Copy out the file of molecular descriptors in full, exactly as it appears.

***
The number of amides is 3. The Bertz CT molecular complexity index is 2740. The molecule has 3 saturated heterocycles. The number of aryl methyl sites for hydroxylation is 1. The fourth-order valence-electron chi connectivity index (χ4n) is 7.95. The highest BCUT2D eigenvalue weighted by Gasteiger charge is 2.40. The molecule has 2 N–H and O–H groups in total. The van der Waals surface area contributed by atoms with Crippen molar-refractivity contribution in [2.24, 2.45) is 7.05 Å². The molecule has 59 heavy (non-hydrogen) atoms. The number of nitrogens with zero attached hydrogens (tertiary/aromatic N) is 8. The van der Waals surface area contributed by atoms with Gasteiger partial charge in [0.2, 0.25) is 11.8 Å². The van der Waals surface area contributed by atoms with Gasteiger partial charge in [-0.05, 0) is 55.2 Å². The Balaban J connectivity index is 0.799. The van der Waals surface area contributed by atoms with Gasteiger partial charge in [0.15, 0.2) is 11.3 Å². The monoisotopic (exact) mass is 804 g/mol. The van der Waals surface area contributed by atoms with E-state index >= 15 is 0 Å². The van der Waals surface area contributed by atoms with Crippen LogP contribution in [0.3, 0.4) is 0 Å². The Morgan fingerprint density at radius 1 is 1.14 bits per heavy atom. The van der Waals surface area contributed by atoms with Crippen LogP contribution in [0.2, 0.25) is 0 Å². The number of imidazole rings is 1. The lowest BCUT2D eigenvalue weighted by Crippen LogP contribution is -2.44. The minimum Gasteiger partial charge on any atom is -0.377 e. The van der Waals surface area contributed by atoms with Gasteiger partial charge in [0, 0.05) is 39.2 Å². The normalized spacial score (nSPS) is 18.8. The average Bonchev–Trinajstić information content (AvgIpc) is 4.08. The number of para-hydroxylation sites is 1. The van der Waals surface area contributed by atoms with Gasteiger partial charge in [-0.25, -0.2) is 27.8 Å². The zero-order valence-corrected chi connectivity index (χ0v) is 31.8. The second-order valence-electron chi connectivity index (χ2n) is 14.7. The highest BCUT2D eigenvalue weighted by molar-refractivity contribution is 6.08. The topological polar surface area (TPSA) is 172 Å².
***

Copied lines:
The number of amides is 3. The Bertz CT molecular complexity index is 2740. The molecule has 3 saturated heterocycles. The number of aryl methyl sites for hydroxylation is 1. The fourth-order valence-electron chi connectivity index (χ4n) is 7.95. The highest BCUT2D eigenvalue weighted by Gasteiger charge is 2.40. The molecule has 2 N–H and O–H groups in total. The van der Waals surface area contributed by atoms with Crippen molar-refractivity contribution in [2.24, 2.45) is 7.05 Å². The molecule has 59 heavy (non-hydrogen) atoms. The number of nitrogens with zero attached hydrogens (tertiary/aromatic N) is 8. The van der Waals surface area contributed by atoms with Gasteiger partial charge in [0.2, 0.25) is 11.8 Å². The van der Waals surface area contributed by atoms with Gasteiger partial charge in [-0.05, 0) is 55.2 Å². The Balaban J connectivity index is 0.799. The van der Waals surface area contributed by atoms with Gasteiger partial charge in [0.15, 0.2) is 11.3 Å². The monoisotopic (exact) mass is 804 g/mol. The van der Waals surface area contributed by atoms with E-state index >= 15 is 0 Å². The van der Waals surface area contributed by atoms with Crippen LogP contribution in [0.3, 0.4) is 0 Å². The Morgan fingerprint density at radius 1 is 1.14 bits per heavy atom. The van der Waals surface area contributed by atoms with Crippen LogP contribution in [0.2, 0.25) is 0 Å². The number of imidazole rings is 1. The lowest BCUT2D eigenvalue weighted by Crippen LogP contribution is -2.44. The minimum Gasteiger partial charge on any atom is -0.377 e. The van der Waals surface area contributed by atoms with Gasteiger partial charge in [0, 0.05) is 39.2 Å². The normalized spacial score (nSPS) is 18.8. The average Bonchev–Trinajstić information content (AvgIpc) is 4.08. The number of para-hydroxylation sites is 1. The van der Waals surface area contributed by atoms with Gasteiger partial charge in [-0.25, -0.2) is 27.8 Å². The zero-order valence-corrected chi connectivity index (χ0v) is 31.8. The second-order valence-electron chi connectivity index (χ2n) is 14.7. The highest BCUT2D eigenvalue weighted by molar-refractivity contribution is 6.08. The topological polar surface area (TPSA) is 172 Å².